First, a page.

Pupils who make malicious false allegations about teachers should be placed on a school register to protect other staff, a teachers' union says.
The Association of Teachers and Lecturers (ATL) said these records should be forwarded if a pupil moves. It also wants charges brought against children as young as 10 who make false allegations.
The government has said it will look at whether further legal changes are needed to protect teachers. The issue was raised at the association's annual conference, in Torquay - as it is every year at teachers' gatherings.
The NASUWT union, for example, says it has had 2,316 allegations brought against its members in recent years, of which 2,231 have been concluded. Only 105 or about 5% had resulted in any action being brought against the teacher. If a pupil makes an allegation, the teacher is normally automatically suspended from work and is not permitted to talk to colleagues or pupils while the matter is investigated - which can take months.
We're hoist on our own liberal petard here. On the one hand, "always believe a child" is pretty much an article of faith - yet nearly every teacher has a tale of a false accusation against colleague or self. You end up in the knots of this child protection policy :
"the teacher should always believe what the student has to say"
followed later by
"there is understandable concern amongst many teachers that careers may be irreparably damaged on the basis of flimsy or malicious allegations by others. The school will endeavour to support any member of Staff against whom allegations may be made"
and still higher :
Pupils and parents are increasingly targeting teachers with offensive e-mails and text messages, union leaders have said. Teachers are also alarmed at the emergence of a “big brother” culture in schools, claiming that closed-circuit television (CCTV) cameras are being installed in classrooms to spy on them.
and higher still :
In his speech, Dr Dunford told heads and senior staff that for too many children, school was the "only solid bedrock in their lives". He highlighted how schools were now expected to set rules about basic behaviour which once would have been the responsibility of parents and the wider community.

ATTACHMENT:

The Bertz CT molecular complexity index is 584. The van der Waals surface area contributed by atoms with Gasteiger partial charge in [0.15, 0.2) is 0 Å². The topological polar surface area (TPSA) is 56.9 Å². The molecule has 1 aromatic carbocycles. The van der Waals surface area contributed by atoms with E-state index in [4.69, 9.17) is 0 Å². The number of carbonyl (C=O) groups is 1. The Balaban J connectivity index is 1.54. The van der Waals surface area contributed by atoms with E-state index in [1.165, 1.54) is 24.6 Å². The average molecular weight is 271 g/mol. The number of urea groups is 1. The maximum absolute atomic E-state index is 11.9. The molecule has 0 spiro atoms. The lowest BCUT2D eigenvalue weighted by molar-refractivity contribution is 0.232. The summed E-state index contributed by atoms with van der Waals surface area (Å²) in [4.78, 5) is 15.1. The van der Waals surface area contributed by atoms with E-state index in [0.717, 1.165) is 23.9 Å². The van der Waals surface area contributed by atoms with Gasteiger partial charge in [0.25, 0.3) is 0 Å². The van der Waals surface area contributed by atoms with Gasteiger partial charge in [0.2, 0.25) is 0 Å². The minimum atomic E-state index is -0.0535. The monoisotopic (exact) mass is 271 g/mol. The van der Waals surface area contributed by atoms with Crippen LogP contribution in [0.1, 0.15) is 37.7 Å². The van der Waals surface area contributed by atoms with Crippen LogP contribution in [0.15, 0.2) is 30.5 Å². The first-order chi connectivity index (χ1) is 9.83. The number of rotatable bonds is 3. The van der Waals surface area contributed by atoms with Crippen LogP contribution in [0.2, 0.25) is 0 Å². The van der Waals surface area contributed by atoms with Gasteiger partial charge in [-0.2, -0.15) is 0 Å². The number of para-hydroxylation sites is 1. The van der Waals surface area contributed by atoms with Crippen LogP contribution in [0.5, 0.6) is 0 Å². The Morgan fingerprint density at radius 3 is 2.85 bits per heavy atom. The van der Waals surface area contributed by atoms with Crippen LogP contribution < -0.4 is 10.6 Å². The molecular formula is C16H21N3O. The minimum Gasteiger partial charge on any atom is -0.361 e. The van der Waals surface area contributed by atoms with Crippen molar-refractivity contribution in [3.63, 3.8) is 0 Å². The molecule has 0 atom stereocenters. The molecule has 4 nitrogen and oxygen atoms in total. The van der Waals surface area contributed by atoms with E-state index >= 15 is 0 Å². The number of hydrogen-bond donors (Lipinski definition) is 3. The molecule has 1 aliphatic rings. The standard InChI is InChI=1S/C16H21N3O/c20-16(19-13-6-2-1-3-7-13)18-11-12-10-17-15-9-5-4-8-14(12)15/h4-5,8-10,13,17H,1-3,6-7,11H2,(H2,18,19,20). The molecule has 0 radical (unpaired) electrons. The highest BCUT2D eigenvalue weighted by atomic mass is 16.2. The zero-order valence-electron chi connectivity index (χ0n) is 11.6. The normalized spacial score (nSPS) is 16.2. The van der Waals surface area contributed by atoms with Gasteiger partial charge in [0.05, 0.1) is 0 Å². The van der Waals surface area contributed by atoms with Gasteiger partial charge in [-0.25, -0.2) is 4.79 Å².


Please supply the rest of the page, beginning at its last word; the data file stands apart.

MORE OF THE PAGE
Long working hours, chaotic home backgrounds and a lack of positive adult influences in children's lives, meant schools were being expected to patch up social problems rather than focus on educational issues.
"For some families, the focus of family life has been lost - such as eating a meal together - and the loss of a family conversation," he said.
Expanding on the themes, Dr Dunford warned that many children were not receiving a sense of right and wrong from their home backgrounds. "The old certainties have gone and with them the institutions, such as the church, which articulated those certainties. So for some children, it is only the school that provides a framework that sets the line between what is and isn't acceptable."
The head teachers' leader also said that the fixation with celebrity damaged the efforts of schools to make pupils think they had to work hard to succeed. "Celebrity culture makes the job of schools more difficult, because schools try to inculcate values such as hard work bringing rewards".
We've been here before. Compare Dr Dunford :
Dr Dunford told heads and senior staff that for too many children, school was the "only solid bedrock in their lives". "For some children, it is only the school that provides a framework that sets the line between what is and isn't acceptable."
And the aside by the inner-city Birmingham teacher on 'community schools' :
"The government is desperate to get these going," he said, "because they've realised that in the cities community has collapsed. The school is literally the only place where everyone comes together. It's the only community there is - all we've got."